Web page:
Can an LLC Operating a Shopping Center with Triple Net Leases for All Tenants Give Rise to Qualified Business Income?

This article  is based on my response to a question raised on an online forum.  The person asking the question recognized the issue, but because I’ve encountered some advisers who have come to believe the safe harbor is “the” test for rentals I wanted to clarify matters a bit.  Hopefully this helps.

Facts: An LLC operates a shopping center with many tenants.  While the leases are all triple net leases, the manager spends over 250 hours a year dealing with items related to the center, including collecting rents, paying the bills, finding new tenants, dealing with vendors and keeping the records of the operation.  The operation doesn’t qualify for the safe harbor of Notice 2017-07 due to being a set of triple net leases.  Does that mean it cannot be a trade or business for Section 199A purposes?

First, let’s start with the important note that the safe harbor of Notice 2019-07 is just that--a safe harbor.  So being unable to use the safe harbor or failing to meet the tests in the safe harbor does not mean you don't have a trade or business.  It just means you have to look elsewhere to make this determination.

Triple net leases are a bit of a problem, but if you look at the cases the ones that have held a triple net lease situation is not a trade or business are rather distinct from what we are looking at as the owners normally had one lease and for the time in question just were collecting rent..  And, in a closely related determination under ERISA, the Seventh Circuit in Central States Pension Fund v. Personnel, Inc., 974 F.2d 789 (7th Cir. 1992) found a trade or business when the other activities related to the triple-net leases were significant (the court specifically used the IRC Section 162 test for what was a trade or business).

The issue is to test under Commissioner v. Groetzinger, 480 U.S. 23 (1987) which is the key U.S. Supreme Court case on whether an undertaking rises to a trade or business.  Under Groetzinger the test to see if you have a §162 trade or business is if the LLC can show:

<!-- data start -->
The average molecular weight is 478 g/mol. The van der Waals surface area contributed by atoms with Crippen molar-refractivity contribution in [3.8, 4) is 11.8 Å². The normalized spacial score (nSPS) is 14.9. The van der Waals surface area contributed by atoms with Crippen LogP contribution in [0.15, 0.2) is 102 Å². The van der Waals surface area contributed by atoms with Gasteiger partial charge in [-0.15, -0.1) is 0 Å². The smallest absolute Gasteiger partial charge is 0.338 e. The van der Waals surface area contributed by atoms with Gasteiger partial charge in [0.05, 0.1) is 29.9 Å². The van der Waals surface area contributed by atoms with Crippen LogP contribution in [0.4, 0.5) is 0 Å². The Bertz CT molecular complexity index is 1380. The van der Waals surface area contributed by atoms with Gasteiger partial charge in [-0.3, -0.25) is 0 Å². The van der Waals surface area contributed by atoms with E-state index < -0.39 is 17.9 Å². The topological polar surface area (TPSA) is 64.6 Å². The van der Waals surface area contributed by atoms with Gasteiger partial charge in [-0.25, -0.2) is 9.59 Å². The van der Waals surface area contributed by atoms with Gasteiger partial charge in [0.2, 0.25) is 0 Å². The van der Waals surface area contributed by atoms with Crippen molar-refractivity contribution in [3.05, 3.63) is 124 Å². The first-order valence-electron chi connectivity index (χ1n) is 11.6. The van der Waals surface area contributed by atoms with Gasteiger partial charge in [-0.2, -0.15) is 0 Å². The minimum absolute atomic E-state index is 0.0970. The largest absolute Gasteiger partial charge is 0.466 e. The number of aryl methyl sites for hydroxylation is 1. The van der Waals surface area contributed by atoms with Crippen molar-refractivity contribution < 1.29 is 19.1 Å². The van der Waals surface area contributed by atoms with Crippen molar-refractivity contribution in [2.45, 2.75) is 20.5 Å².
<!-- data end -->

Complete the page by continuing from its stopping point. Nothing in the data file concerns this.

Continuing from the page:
• Its involvement (including that of its agents and members) is continuous and regular and

  • The primary purpose of running the center is income or profit

While a single triple net lease would have problems rising to that level (the involvement would generally not be continuous), this is far more than a single triple net lease--this is operation of a shopping center that requires a significant level of engagement by a manager to run the business.

Note that the test has to be whether the partnership (which the LLC is pretending to be under the IRC based on its check the box decision) meets the Groetzinger standard since RPE (relevant passthrough entities) are the level at which trade or business status is determined for any undertaking held directly by an RPE.  If it does, it’s a trade or business for all three partners.  If it doesn’t, it’s not a trade or business with respect to any.  This isn't like the passive activity rules--they all sink or swim together on this one.

I certainly think we have a very strong case this is a trade or business and, in fact, if it somehow showed a loss I think the IRS would have a strong case to force the members to recognize negative QBI (this can cut both ways, something often lost in the rental discussions I’ve seen to date).

I would certainly suggest that an adviser explain the justification, likely in a Form 8275, to stop an agent from going far down that rabbit hole in an exam.  As well, the client needs to be briefed on the fact that it is possible an IRS agent might come to different conclusion, especially in cases that move closer to the single triple net lease situations.

That is, there simply is no “bright line” test for what is a trade or business.  The U.S. Supreme Court rejected the suggestion that such a bright light should exist in this area.  The matter always depends on the facts and circumstances of the situation, which means advisers have to exercise their professional judgment in applying the general Groetzinger rules to their specific facts.

The proposed safe harbor in Notice 2019-07 needs to viewed as just one tool that can, but does not have to, be used in determining if there is a trade or business.  The Notice added a tool, but it did not remove any tools that we were able to make use of before the final regulations.